This blog is now exclusively devoted to crafting in general, and the shop in particular! Pretty much all of my personal content has been moved to a new blog, one that is intended primarily to help keep our family and friends in the loop. (If you are interested in following the new blog, you will find it here.) This blog will continue to feature shop news, new listings, sales, giveaways, and all of my share-worthy crafting exploits.

Thursday, September 19, 2013

Kayla & Justin's Wedding Invitations

In spite of what my recent lack of posting may have led you to believe, I have been crafting over the last few months.  I just haven't been photographing any of it.  Or, as was the case with this project, I just couldn't post it until it had reached its many intended recipients.  :)

Thanks to a referral from my friend Rebekah, I had the honor of making the invitations for her sister-in-law's upcoming wedding.  I worked closely with Kayla to design both the invitations and RSVP cards, to create something perfectly tailored to her style and colors.  She's a very classy, rather traditional kind of lady, and I think what we put together reflects that well. We started with a mock-up that I put together in Photoshop using my digital scrapbooking elements. 

Then I had to track down all the supplies I would need to make the digital mock-up a reality.  It actually took quite a bit of searching to find everything.  It all had to be just the right color, without being too expensive.  And once I had all the supplies, I had to figure out how best to assemble the invitations.  I had a plan going it, of course, but as so often happens, my initial approach just wasn't practical.  It took a bit of trial and error before I found a method that worked, and I actually think that this was the part I enjoyed the most.  Unfortunately, I quickly realized that assembling the invitations was going to take a whole lot longer than I'd originally anticipated.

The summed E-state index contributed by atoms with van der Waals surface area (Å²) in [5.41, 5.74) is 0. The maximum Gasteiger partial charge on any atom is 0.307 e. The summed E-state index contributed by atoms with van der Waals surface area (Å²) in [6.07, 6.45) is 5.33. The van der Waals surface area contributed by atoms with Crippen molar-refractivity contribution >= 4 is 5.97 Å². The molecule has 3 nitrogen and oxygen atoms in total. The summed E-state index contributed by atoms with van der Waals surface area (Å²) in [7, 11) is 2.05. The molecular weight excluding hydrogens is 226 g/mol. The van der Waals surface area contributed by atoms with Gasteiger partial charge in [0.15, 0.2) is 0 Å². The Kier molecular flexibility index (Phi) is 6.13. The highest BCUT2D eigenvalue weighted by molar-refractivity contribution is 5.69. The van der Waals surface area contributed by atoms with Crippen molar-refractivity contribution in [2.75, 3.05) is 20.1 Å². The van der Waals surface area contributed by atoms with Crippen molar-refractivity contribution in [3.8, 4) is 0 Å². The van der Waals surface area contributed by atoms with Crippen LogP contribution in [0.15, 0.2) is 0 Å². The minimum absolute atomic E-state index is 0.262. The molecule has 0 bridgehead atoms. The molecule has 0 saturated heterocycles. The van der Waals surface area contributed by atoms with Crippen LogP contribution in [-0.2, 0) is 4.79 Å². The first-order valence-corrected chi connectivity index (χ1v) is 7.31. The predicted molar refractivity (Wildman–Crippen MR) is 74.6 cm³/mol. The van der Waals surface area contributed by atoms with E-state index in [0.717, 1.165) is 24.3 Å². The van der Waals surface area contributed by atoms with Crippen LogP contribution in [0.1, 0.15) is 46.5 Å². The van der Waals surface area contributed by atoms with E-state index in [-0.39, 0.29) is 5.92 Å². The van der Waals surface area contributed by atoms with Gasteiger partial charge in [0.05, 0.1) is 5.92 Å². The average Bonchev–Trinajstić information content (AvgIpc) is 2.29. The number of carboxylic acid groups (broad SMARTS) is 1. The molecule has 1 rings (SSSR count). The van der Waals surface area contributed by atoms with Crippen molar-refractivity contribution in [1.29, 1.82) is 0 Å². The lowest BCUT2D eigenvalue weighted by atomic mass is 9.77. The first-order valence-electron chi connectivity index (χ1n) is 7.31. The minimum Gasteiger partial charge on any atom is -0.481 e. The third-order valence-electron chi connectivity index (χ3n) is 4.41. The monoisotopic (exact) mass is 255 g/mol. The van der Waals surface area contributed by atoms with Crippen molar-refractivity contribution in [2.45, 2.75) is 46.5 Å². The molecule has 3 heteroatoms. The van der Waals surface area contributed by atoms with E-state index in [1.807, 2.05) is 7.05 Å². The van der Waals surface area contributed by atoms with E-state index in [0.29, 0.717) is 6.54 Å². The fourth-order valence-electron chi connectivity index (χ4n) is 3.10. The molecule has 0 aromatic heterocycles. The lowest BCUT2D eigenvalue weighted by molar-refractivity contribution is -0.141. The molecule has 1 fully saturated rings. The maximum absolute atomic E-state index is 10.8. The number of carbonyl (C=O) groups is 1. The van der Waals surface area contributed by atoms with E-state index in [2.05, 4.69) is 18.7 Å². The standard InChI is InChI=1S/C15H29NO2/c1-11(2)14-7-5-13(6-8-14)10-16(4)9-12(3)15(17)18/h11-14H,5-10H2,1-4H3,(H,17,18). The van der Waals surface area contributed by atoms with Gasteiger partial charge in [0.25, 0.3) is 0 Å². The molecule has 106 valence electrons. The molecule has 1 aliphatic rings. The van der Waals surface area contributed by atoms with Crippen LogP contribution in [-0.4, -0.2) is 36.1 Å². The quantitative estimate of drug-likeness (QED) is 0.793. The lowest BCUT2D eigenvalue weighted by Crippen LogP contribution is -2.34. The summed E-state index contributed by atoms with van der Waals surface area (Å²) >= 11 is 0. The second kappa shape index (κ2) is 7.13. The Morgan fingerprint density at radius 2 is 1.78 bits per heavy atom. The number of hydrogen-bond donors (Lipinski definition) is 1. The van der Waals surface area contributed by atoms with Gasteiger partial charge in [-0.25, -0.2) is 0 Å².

I'd initially planned to one piece of lace long enough to span the width of the invitation and wrap around to the back of the top piece of card stock, and two equal lengths of ribbon.  I glued down the lace, secured the ends of the lace and the ends of the ribbon between the two layers of cardstock, and then tried to tie the the ribbon in a pretty bow on the front.  I ran into a lot of problems with that approach.  The glue didn't dry quickly enough for the ends to stay put if I tried to tie the bow right away, so I let the glue dry and tried again.  This time, the ends stayed put, but I had a very hard time getting the tension on the ribbon just right, so that it would lay flush against the paper without flapping loose or being so tight that it bowed the paper.  I also had trouble tying tying a bow that looked just so; they kept coming out twisted sideways and funky-looking.

I finally realized that I was approaching the whole process from the wrong side.  Instead of starting with the papers and working up, I needed to start with the bow and work down.  So, here's my process for making one layered, 8.5" x 5.5" wedding invitation: